Every Aug. 15, Japan's politicians pay tribute to its war dead (including convicted war criminals) at the Yasukuni Shrine. These visits ignite painful East Asian memories of Japanese aggression, support revisionist history, and erode prospects for regional cooperation. They should be avoided.

  • GOP's anti-Obama stance hurts its shot at foreign policy comeback

    A voice of principled realism that clearly outlined a philosophy for American intervention could return Republicans to foreign policy ascendancy. But before they get there, they have to acknowledge that the path forward brings them closer to President Obama, not further away.

  • The urgency of addressing mental health for Syrian refugees

    Horrific crimes against humanity are a daily reality in Syria. The international community must better ensure that skilled, appropriate mental health care reaches Syrians. One way is to increase contributions to the UN Voluntary Fund for Victims of Torture.

  • Global Viewpoint Turkey's president: Release Morsi to save Egypt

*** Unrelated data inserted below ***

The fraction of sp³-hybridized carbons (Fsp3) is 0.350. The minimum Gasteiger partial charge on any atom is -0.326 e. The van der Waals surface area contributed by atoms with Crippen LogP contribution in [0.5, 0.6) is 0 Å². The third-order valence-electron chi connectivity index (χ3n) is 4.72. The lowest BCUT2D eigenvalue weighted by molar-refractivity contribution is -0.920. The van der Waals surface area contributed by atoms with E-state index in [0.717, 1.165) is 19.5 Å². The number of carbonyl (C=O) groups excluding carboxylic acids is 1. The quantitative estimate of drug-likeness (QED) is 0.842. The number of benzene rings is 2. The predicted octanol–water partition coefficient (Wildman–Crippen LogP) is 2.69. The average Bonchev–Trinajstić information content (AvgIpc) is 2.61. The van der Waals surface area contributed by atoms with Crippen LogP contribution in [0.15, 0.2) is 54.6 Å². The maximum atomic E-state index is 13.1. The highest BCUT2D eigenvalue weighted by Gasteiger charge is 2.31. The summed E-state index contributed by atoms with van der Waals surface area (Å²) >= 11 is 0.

The coup that ousted Egypt's President Mohamed Morsi was a clear derailment of the democratic progress. In order to initiate dialogue and reconciliation in a dangerously divided Egypt, Mr. Morsi and other politicians who remain in detention should be released.

  • Global Viewpoint Kerry's support for military coup in Egypt undermines US position in Middle East

    Secretary of State John Kerry's said the military coup in Egypt was 'restoring democracy.' This view confirms Muslim Brotherhood claims that the US would rather prop up a military dictatorship than accept an elected Islamic government. Leaders must choose their words accurately.

  • To stop elephant and rhino poachers, dissuade buyers in China and Vietnam

    Elephant and rhino populations in Africa are being decimated for ivory and rhino horn. In a vicious cycle, buyers in China and Vietnam fund terrorists in Africa who rely on crime groups and poachers. A social media campaign in Asia must make buying these products abhorrent.

  • After A-Rod doping penalty, don't expect meritocracy in baseball

    Doping sanctions leveled against A-Rod and 12 others don't mean that meritocracy has returned to baseball. The field is already tilted. In sports, as in life, some people get terrific coaching and instruction from the time they can walk. Nobody calls that 'cheating,' but it's also not 'fair.'